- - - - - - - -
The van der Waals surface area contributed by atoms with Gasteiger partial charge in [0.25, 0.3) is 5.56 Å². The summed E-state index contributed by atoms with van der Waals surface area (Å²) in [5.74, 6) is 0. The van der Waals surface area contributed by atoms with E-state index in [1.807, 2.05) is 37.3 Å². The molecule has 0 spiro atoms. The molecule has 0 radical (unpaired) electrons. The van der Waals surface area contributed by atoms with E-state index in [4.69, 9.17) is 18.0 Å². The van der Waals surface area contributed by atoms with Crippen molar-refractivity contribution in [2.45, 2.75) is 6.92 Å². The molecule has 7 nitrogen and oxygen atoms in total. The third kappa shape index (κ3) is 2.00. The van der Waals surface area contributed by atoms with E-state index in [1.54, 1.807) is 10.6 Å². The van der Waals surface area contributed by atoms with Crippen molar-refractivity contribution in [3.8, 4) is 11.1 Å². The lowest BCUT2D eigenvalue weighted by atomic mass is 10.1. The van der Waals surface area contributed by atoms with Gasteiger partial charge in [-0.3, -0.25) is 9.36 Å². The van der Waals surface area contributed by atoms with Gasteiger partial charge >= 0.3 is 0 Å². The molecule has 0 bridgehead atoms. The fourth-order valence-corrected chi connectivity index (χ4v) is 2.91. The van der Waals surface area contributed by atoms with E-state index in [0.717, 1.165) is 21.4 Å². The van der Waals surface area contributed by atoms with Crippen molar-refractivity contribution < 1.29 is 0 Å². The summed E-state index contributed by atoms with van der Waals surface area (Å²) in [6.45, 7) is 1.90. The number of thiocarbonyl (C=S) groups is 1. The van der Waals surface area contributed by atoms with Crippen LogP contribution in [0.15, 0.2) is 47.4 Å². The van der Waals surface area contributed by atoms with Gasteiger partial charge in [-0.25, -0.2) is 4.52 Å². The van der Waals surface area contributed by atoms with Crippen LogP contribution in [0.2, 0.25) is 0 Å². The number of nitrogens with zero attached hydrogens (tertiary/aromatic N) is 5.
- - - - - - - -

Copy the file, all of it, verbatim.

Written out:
The van der Waals surface area contributed by atoms with Gasteiger partial charge in [0.25, 0.3) is 5.56 Å². The summed E-state index contributed by atoms with van der Waals surface area (Å²) in [5.74, 6) is 0. The van der Waals surface area contributed by atoms with E-state index in [1.807, 2.05) is 37.3 Å². The molecule has 0 spiro atoms. The molecule has 0 radical (unpaired) electrons. The van der Waals surface area contributed by atoms with E-state index in [4.69, 9.17) is 18.0 Å². The van der Waals surface area contributed by atoms with Crippen molar-refractivity contribution in [2.45, 2.75) is 6.92 Å². The molecule has 7 nitrogen and oxygen atoms in total. The third kappa shape index (κ3) is 2.00. The van der Waals surface area contributed by atoms with E-state index in [1.54, 1.807) is 10.6 Å². The van der Waals surface area contributed by atoms with Crippen molar-refractivity contribution in [3.8, 4) is 11.1 Å². The lowest BCUT2D eigenvalue weighted by atomic mass is 10.1. The van der Waals surface area contributed by atoms with Gasteiger partial charge in [-0.3, -0.25) is 9.36 Å². The van der Waals surface area contributed by atoms with Gasteiger partial charge >= 0.3 is 0 Å². The molecule has 0 bridgehead atoms. The fourth-order valence-corrected chi connectivity index (χ4v) is 2.91. The van der Waals surface area contributed by atoms with E-state index in [0.717, 1.165) is 21.4 Å². The van der Waals surface area contributed by atoms with Crippen molar-refractivity contribution < 1.29 is 0 Å². The summed E-state index contributed by atoms with van der Waals surface area (Å²) in [6.45, 7) is 1.90. The number of thiocarbonyl (C=S) groups is 1. The van der Waals surface area contributed by atoms with Crippen LogP contribution in [0.15, 0.2) is 47.4 Å². The van der Waals surface area contributed by atoms with Gasteiger partial charge in [-0.25, -0.2) is 4.52 Å². The van der Waals surface area contributed by atoms with Crippen LogP contribution in [0.2, 0.25) is 0 Å². The number of nitrogens with zero attached hydrogens (tertiary/aromatic N) is 5.